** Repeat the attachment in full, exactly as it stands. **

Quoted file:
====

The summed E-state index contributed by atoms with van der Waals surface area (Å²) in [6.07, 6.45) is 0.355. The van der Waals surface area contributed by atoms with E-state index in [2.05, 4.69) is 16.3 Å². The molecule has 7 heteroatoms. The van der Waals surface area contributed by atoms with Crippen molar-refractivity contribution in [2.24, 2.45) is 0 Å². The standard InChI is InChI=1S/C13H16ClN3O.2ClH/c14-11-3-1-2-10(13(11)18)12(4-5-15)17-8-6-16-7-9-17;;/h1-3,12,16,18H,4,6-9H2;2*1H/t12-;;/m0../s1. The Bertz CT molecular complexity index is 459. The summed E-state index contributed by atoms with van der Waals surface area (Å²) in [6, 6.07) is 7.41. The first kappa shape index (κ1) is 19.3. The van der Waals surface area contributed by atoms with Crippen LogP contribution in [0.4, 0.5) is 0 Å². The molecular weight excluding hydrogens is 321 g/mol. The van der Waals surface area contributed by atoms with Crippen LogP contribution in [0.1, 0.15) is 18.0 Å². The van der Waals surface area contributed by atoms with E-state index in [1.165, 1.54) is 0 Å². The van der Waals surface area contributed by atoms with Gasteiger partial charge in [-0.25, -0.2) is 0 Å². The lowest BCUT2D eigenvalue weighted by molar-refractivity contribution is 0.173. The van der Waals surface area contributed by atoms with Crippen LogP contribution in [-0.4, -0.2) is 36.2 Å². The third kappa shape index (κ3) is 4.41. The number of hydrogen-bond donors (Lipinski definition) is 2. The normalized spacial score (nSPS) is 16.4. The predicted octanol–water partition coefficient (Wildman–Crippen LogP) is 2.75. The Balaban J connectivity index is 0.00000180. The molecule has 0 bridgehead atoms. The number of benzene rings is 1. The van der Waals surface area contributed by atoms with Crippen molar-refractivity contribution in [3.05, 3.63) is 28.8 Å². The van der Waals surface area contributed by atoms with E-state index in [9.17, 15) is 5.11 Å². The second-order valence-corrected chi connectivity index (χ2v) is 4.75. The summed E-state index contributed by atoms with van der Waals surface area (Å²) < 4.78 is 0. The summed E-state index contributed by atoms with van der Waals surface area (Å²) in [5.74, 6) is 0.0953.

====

The summed E-state index contributed by atoms with van der Waals surface area (Å²) in [6.07, 6.45) is 0.355. The van der Waals surface area contributed by atoms with E-state index in [2.05, 4.69) is 16.3 Å². The molecule has 7 heteroatoms. The van der Waals surface area contributed by atoms with Crippen molar-refractivity contribution in [2.24, 2.45) is 0 Å². The standard InChI is InChI=1S/C13H16ClN3O.2ClH/c14-11-3-1-2-10(13(11)18)12(4-5-15)17-8-6-16-7-9-17;;/h1-3,12,16,18H,4,6-9H2;2*1H/t12-;;/m0../s1. The Bertz CT molecular complexity index is 459. The summed E-state index contributed by atoms with van der Waals surface area (Å²) in [6, 6.07) is 7.41. The first kappa shape index (κ1) is 19.3. The van der Waals surface area contributed by atoms with Crippen LogP contribution in [0.4, 0.5) is 0 Å². The molecular weight excluding hydrogens is 321 g/mol. The van der Waals surface area contributed by atoms with Crippen LogP contribution in [0.1, 0.15) is 18.0 Å². The van der Waals surface area contributed by atoms with E-state index in [1.165, 1.54) is 0 Å². The van der Waals surface area contributed by atoms with Gasteiger partial charge in [-0.25, -0.2) is 0 Å². The lowest BCUT2D eigenvalue weighted by molar-refractivity contribution is 0.173. The van der Waals surface area contributed by atoms with Crippen LogP contribution in [-0.4, -0.2) is 36.2 Å². The third kappa shape index (κ3) is 4.41. The number of hydrogen-bond donors (Lipinski definition) is 2. The normalized spacial score (nSPS) is 16.4. The predicted octanol–water partition coefficient (Wildman–Crippen LogP) is 2.75. The Balaban J connectivity index is 0.00000180. The molecule has 0 bridgehead atoms. The number of benzene rings is 1. The van der Waals surface area contributed by atoms with Crippen molar-refractivity contribution in [3.05, 3.63) is 28.8 Å². The van der Waals surface area contributed by atoms with E-state index in [9.17, 15) is 5.11 Å². The second-order valence-corrected chi connectivity index (χ2v) is 4.75. The summed E-state index contributed by atoms with van der Waals surface area (Å²) < 4.78 is 0. The summed E-state index contributed by atoms with van der Waals surface area (Å²) in [5.74, 6) is 0.0953.